Have you ever considered how old the bridges you drive or walk across are? I know, right? Scary thought. Some bridges in the country could see millions of travelers every single day. Other bridges might never see a million travelers in their existence. 

But Michigan is home to some historic bridges that have withstood the test of time, and our harsh weather. Some of them are well over 100 years old, and could even stick around for another hundred years. 

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Michigan has 98 bridges listed on the National Register of historic places. Of those, 17 were built in the 1800s, and X of those are still in use. Now, some have been downgraded to only allow foot traffic, but there are still some that allow vehicle traffic up to a certain weight.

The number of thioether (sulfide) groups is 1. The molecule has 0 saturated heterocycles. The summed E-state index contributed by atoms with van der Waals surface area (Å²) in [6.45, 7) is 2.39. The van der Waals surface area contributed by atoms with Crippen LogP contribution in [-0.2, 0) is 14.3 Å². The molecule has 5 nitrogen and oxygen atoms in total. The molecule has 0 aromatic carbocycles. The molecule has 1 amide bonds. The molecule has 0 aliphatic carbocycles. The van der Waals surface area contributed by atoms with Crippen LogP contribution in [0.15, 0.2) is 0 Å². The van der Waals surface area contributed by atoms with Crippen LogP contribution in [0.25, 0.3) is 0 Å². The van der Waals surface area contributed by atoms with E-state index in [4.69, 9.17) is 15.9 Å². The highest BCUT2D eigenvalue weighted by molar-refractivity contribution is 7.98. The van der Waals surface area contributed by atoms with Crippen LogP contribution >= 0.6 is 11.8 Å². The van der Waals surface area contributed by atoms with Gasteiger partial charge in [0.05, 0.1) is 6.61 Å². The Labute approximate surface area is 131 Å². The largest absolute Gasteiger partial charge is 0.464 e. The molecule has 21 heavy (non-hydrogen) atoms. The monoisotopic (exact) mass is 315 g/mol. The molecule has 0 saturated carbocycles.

It’s incredible to think that some of these bridges were built before the “horseless carriage” was mainstream, yet can still support hundreds of modern vehicles driving across on any given day. 

So where are the oldest drivable bridges in Michigan? 

Six 19th Century Bridges in Michigan Still in Use

24 Bridges to Enter the Upper Peninsula of Michigan that Aren't the Mighty Mac

Some people just don't enjoy crossing the majestic Mackinac Bridge. For others it's not in the route of thier travel. There are at least 24 other bridges that travelers can use to enter Michigan's Upper Peninsula. Here they are from east to west